Being fatigued is just the same as being tired right? Get a decent night’s sleep and you’ll be right as rain? It’s a hard symptom to explain because, in a world where everyone’s driven to exhaustion, how can you know if you’re in the grip of fatigue? It’s kind of like a migraine in comparison to a normal headache – a paracetemol isn’t going to cut it.
In my 190th blog, I tried to capture how feeling fatigued had stopped me from doing the duathlon last weekend. How it stripped away my strength and left me feeling like I was running on empty. Sadly, the fatigue has continued this week not helped by some late nights and having a few too many glasses of wine. I’ve tried to ignore it, doing my usual things – work, running, yoga, salsa dancing, Childline, learning bits of Spanish and even a bit of socialising (pictured above out for a cocktail with my lovely friend Kate last night). It’s been a fight. I’ve had absolutely nothing left to give and, while I’m glad to have kept pushing on, fatigue can stop me getting any enjoyment from things I know I love.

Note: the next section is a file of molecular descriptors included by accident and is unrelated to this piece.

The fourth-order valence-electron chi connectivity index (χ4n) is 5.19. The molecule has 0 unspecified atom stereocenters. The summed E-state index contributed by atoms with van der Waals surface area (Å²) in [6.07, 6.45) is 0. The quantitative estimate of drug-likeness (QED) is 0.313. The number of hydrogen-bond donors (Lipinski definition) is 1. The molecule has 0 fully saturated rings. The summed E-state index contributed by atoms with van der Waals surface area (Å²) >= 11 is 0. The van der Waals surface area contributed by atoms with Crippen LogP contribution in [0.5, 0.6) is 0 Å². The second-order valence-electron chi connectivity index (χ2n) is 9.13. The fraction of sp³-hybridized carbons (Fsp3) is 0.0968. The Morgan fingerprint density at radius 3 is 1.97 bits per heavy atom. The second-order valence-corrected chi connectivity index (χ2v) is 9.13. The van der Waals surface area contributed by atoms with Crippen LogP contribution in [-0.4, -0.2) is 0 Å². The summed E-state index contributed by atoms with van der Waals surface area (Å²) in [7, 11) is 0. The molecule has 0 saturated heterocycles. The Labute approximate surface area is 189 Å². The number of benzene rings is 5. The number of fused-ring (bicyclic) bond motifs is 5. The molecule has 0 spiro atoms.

It makes your head foggy, your body feel like a dead weight being dragged and can even make your words slur and tongue thick (handy for Spanish). Elaine pointed out that it’s probably to do with being on a lower dose of steroids but it doesn’t feel like the chemical induced blues of a few weeks ago.
Today, after a lovely catch up with Kate and with the prospect of a weekend in Scotland with friends and family, I can feel the grogginess lifting. If you’ve never been fatigued, I hope that’s always the case and if you’re currently in the grip of it I’ll send any surplus energy I have in your direction.